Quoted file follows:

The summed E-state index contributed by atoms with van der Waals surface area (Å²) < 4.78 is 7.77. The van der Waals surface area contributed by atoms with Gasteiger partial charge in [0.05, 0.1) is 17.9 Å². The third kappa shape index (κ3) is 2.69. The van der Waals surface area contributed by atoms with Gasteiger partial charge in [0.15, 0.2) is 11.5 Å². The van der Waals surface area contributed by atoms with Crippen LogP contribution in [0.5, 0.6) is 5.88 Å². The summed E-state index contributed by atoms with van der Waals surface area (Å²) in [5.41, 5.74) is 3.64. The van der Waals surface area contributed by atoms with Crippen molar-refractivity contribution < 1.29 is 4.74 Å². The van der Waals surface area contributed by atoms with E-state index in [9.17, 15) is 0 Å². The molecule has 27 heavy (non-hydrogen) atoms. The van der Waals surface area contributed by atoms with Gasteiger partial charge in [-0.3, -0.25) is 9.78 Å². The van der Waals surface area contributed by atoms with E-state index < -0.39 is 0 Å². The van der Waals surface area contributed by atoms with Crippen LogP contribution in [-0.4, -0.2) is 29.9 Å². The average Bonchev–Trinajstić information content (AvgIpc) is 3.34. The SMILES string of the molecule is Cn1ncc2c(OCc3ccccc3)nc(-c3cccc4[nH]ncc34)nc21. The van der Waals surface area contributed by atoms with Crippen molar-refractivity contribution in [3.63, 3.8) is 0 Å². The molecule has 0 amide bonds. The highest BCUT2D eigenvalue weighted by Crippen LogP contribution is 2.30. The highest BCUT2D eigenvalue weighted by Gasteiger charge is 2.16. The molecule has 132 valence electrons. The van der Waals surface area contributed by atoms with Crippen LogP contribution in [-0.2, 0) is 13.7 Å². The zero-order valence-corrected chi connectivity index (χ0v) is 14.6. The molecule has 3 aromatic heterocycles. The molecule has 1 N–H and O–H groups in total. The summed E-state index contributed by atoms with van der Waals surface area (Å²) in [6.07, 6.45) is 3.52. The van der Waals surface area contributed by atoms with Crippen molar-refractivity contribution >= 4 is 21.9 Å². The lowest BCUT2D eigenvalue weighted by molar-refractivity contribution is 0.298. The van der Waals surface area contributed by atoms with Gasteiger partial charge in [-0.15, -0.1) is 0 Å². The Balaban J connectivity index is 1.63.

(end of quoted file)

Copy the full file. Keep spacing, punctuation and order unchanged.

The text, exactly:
The summed E-state index contributed by atoms with van der Waals surface area (Å²) < 4.78 is 7.77. The van der Waals surface area contributed by atoms with Gasteiger partial charge in [0.05, 0.1) is 17.9 Å². The third kappa shape index (κ3) is 2.69. The van der Waals surface area contributed by atoms with Gasteiger partial charge in [0.15, 0.2) is 11.5 Å². The van der Waals surface area contributed by atoms with Crippen LogP contribution in [0.5, 0.6) is 5.88 Å². The summed E-state index contributed by atoms with van der Waals surface area (Å²) in [5.41, 5.74) is 3.64. The van der Waals surface area contributed by atoms with Crippen molar-refractivity contribution < 1.29 is 4.74 Å². The van der Waals surface area contributed by atoms with E-state index in [9.17, 15) is 0 Å². The molecule has 27 heavy (non-hydrogen) atoms. The van der Waals surface area contributed by atoms with Gasteiger partial charge in [-0.3, -0.25) is 9.78 Å². The van der Waals surface area contributed by atoms with E-state index < -0.39 is 0 Å². The van der Waals surface area contributed by atoms with Crippen LogP contribution in [-0.4, -0.2) is 29.9 Å². The average Bonchev–Trinajstić information content (AvgIpc) is 3.34. The SMILES string of the molecule is Cn1ncc2c(OCc3ccccc3)nc(-c3cccc4[nH]ncc34)nc21. The van der Waals surface area contributed by atoms with Crippen molar-refractivity contribution in [3.63, 3.8) is 0 Å². The molecule has 0 amide bonds. The highest BCUT2D eigenvalue weighted by Crippen LogP contribution is 2.30. The highest BCUT2D eigenvalue weighted by Gasteiger charge is 2.16. The molecule has 132 valence electrons. The van der Waals surface area contributed by atoms with Crippen LogP contribution in [-0.2, 0) is 13.7 Å². The zero-order valence-corrected chi connectivity index (χ0v) is 14.6. The molecule has 3 aromatic heterocycles. The molecule has 1 N–H and O–H groups in total. The summed E-state index contributed by atoms with van der Waals surface area (Å²) in [6.07, 6.45) is 3.52. The van der Waals surface area contributed by atoms with Crippen molar-refractivity contribution >= 4 is 21.9 Å². The lowest BCUT2D eigenvalue weighted by molar-refractivity contribution is 0.298. The van der Waals surface area contributed by atoms with Gasteiger partial charge in [-0.15, -0.1) is 0 Å². The Balaban J connectivity index is 1.63.